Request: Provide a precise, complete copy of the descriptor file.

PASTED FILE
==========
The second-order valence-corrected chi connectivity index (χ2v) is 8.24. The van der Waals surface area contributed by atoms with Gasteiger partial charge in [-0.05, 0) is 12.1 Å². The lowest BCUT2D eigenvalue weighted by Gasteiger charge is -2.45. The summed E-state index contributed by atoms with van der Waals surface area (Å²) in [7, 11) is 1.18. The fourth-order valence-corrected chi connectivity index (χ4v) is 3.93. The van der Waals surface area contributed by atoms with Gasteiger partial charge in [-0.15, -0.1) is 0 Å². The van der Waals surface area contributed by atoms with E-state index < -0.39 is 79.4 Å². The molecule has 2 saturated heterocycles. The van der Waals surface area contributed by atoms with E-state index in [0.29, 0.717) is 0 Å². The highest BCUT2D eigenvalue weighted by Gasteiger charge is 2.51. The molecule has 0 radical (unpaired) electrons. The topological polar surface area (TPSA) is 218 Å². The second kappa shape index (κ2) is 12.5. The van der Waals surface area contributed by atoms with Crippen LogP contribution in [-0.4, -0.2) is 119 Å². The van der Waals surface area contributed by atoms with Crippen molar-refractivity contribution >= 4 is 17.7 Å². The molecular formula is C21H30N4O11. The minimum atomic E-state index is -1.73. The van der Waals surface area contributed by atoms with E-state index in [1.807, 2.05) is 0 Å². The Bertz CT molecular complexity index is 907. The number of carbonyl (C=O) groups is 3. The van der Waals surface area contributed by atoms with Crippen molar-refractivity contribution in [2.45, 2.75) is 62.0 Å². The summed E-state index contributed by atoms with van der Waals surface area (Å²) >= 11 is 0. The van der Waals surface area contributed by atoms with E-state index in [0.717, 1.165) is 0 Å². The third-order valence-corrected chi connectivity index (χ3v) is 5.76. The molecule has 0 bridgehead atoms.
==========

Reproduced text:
The second-order valence-corrected chi connectivity index (χ2v) is 8.24. The van der Waals surface area contributed by atoms with Gasteiger partial charge in [-0.05, 0) is 12.1 Å². The lowest BCUT2D eigenvalue weighted by Gasteiger charge is -2.45. The summed E-state index contributed by atoms with van der Waals surface area (Å²) in [7, 11) is 1.18. The fourth-order valence-corrected chi connectivity index (χ4v) is 3.93. The van der Waals surface area contributed by atoms with Gasteiger partial charge in [-0.15, -0.1) is 0 Å². The van der Waals surface area contributed by atoms with E-state index < -0.39 is 79.4 Å². The molecule has 2 saturated heterocycles. The van der Waals surface area contributed by atoms with E-state index in [0.29, 0.717) is 0 Å². The highest BCUT2D eigenvalue weighted by Gasteiger charge is 2.51. The molecule has 0 radical (unpaired) electrons. The topological polar surface area (TPSA) is 218 Å². The second kappa shape index (κ2) is 12.5. The van der Waals surface area contributed by atoms with Crippen LogP contribution in [-0.4, -0.2) is 119 Å². The van der Waals surface area contributed by atoms with Crippen molar-refractivity contribution >= 4 is 17.7 Å². The molecular formula is C21H30N4O11. The minimum atomic E-state index is -1.73. The van der Waals surface area contributed by atoms with E-state index in [1.807, 2.05) is 0 Å². The Bertz CT molecular complexity index is 907. The number of carbonyl (C=O) groups is 3. The van der Waals surface area contributed by atoms with Crippen molar-refractivity contribution in [2.45, 2.75) is 62.0 Å². The summed E-state index contributed by atoms with van der Waals surface area (Å²) >= 11 is 0. The van der Waals surface area contributed by atoms with E-state index in [0.717, 1.165) is 0 Å². The third-order valence-corrected chi connectivity index (χ3v) is 5.76. The molecule has 0 bridgehead atoms.